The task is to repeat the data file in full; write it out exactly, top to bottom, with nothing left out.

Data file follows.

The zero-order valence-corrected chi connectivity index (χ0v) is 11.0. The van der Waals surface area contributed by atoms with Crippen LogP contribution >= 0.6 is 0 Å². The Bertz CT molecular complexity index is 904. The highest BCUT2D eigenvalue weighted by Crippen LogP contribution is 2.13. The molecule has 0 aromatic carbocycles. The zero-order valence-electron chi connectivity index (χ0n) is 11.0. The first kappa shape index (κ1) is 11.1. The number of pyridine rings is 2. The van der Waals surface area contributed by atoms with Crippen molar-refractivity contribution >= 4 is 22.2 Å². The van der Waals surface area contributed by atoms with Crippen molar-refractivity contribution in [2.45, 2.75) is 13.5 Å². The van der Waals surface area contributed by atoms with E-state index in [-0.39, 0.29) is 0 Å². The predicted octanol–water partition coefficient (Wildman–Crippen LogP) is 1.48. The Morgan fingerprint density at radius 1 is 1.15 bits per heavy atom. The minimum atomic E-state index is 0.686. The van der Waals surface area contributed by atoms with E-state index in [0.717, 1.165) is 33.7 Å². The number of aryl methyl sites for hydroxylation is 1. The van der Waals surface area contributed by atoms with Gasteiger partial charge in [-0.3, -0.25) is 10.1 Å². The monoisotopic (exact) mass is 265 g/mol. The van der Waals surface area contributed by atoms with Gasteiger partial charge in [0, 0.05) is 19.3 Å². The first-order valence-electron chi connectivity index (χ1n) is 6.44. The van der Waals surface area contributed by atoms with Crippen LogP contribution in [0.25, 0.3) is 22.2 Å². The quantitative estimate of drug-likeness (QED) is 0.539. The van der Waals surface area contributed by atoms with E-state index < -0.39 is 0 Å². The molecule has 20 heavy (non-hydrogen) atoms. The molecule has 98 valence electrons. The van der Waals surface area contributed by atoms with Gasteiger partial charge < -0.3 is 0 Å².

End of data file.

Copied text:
The zero-order valence-corrected chi connectivity index (χ0v) is 11.0. The van der Waals surface area contributed by atoms with Crippen LogP contribution >= 0.6 is 0 Å². The Bertz CT molecular complexity index is 904. The highest BCUT2D eigenvalue weighted by Crippen LogP contribution is 2.13. The molecule has 0 aromatic carbocycles. The zero-order valence-electron chi connectivity index (χ0n) is 11.0. The first kappa shape index (κ1) is 11.1. The number of pyridine rings is 2. The van der Waals surface area contributed by atoms with Crippen molar-refractivity contribution >= 4 is 22.2 Å². The van der Waals surface area contributed by atoms with Crippen molar-refractivity contribution in [2.45, 2.75) is 13.5 Å². The van der Waals surface area contributed by atoms with E-state index in [-0.39, 0.29) is 0 Å². The predicted octanol–water partition coefficient (Wildman–Crippen LogP) is 1.48. The Morgan fingerprint density at radius 1 is 1.15 bits per heavy atom. The minimum atomic E-state index is 0.686. The van der Waals surface area contributed by atoms with E-state index in [0.717, 1.165) is 33.7 Å². The number of aryl methyl sites for hydroxylation is 1. The van der Waals surface area contributed by atoms with Gasteiger partial charge in [-0.3, -0.25) is 10.1 Å². The monoisotopic (exact) mass is 265 g/mol. The van der Waals surface area contributed by atoms with Gasteiger partial charge in [0, 0.05) is 19.3 Å². The first-order valence-electron chi connectivity index (χ1n) is 6.44. The van der Waals surface area contributed by atoms with Crippen LogP contribution in [0.25, 0.3) is 22.2 Å². The quantitative estimate of drug-likeness (QED) is 0.539. The van der Waals surface area contributed by atoms with E-state index < -0.39 is 0 Å². The molecule has 20 heavy (non-hydrogen) atoms. The molecule has 98 valence electrons. The van der Waals surface area contributed by atoms with Gasteiger partial charge < -0.3 is 0 Å².